Oracle Extends Mobile Reach via RESTful APIs

Michael Vizard
Jun. 30 2014, 01:29PM EDT

Oracle today is launching an enhanced version of the service bus it uses to expose back-end applications running in the cloud or on premises to mobile applications alongside a new application development framework for building those applications.

Bill Pataky, vice president of product management for Oracle, says Oracle Service Bus 12c makes it simpler to access back-end applications using JSON and RESTful APIs that invoke back-end applications via a common service bus. With this new release, the number of connectors to third-party applications that Oracle provides has also been extended, and a new built-in distributed caching capability makes it easier to build applications that scale, says Pataky.

Meanwhile, the Oracle Mobile Application Framework (MAF) allows developers to create mobile applications written in Java, JavaScript or HTML5 using either Eclipse or Oracle JDeveloper IDEs.

Other new features include support for Apache Cordova plug-ins that can be used to access a common set of APIs across multiple devices and access to more than 80 UI components that reduce the amount of low-level coding required of developers. In addition, Oracle also supports development of custom UI components using a new set of declarative tools and templates.

Finally, Oracle is providing tighter integration with the Oracle Mobile Security Suite that the company gained when it acquired Bitzer Mobile last year. That integration now provides additional support for application containerization, authentication and authorization, and integration with social networking logins. However, Pataky says that despite the integration with Oracle Mobile Security Suite, the overall Oracle mobile security strategy continues to stress the need to support integration with a wide variety of third-party mobile security offerings.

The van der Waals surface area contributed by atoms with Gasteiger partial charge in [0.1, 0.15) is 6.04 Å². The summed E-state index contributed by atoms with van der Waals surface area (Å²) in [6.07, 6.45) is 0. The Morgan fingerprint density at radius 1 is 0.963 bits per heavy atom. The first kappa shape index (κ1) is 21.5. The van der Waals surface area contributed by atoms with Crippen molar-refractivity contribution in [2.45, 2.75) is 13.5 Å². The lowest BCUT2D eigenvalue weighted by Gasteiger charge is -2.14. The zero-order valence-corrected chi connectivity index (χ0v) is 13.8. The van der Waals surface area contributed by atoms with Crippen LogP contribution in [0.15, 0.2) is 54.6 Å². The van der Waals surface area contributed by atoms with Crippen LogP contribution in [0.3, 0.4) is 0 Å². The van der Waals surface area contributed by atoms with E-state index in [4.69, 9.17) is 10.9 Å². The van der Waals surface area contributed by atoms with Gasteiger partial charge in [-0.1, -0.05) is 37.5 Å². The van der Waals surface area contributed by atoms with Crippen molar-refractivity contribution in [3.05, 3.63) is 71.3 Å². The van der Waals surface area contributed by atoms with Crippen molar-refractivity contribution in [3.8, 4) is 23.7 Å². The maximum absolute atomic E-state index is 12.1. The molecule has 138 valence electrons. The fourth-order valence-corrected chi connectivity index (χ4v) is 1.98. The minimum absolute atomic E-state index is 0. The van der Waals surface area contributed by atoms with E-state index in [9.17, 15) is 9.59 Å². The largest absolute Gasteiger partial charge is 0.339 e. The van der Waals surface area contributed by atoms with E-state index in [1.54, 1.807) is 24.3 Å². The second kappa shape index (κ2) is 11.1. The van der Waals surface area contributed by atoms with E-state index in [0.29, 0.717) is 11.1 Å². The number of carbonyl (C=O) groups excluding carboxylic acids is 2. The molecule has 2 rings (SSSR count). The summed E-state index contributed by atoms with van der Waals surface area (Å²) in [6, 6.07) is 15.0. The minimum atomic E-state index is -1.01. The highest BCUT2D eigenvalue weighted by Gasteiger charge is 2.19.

Rather than thinking in terms of single applications, Pataky says, Oracle is moving to create a platform through which the expense associated with developing mobile applications across multiple devices will become much lower. Most organizations, he notes, now need to routinely create multiple mobile computing applications. Rather than approaching each of those applications in isolation, the combination of Oracle Service Bus 12c and Oracle MAF is intended to reduce both the cost and time it takes to develop multiple mobile computing applications.

The degree to which mobile application development remains a separate discipline remains to be seen. As mobile computing becomes infused in every application, it’s apparent that support for mobile computing devices is now a standard requirement. Oracle via Oracle MAF is clearly responding to meet that requirement. But only time can tell whether Oracle MAF or any other mobile application development offering is actually a separate product or merely a feature of a larger application development environment.

Michael Vizard

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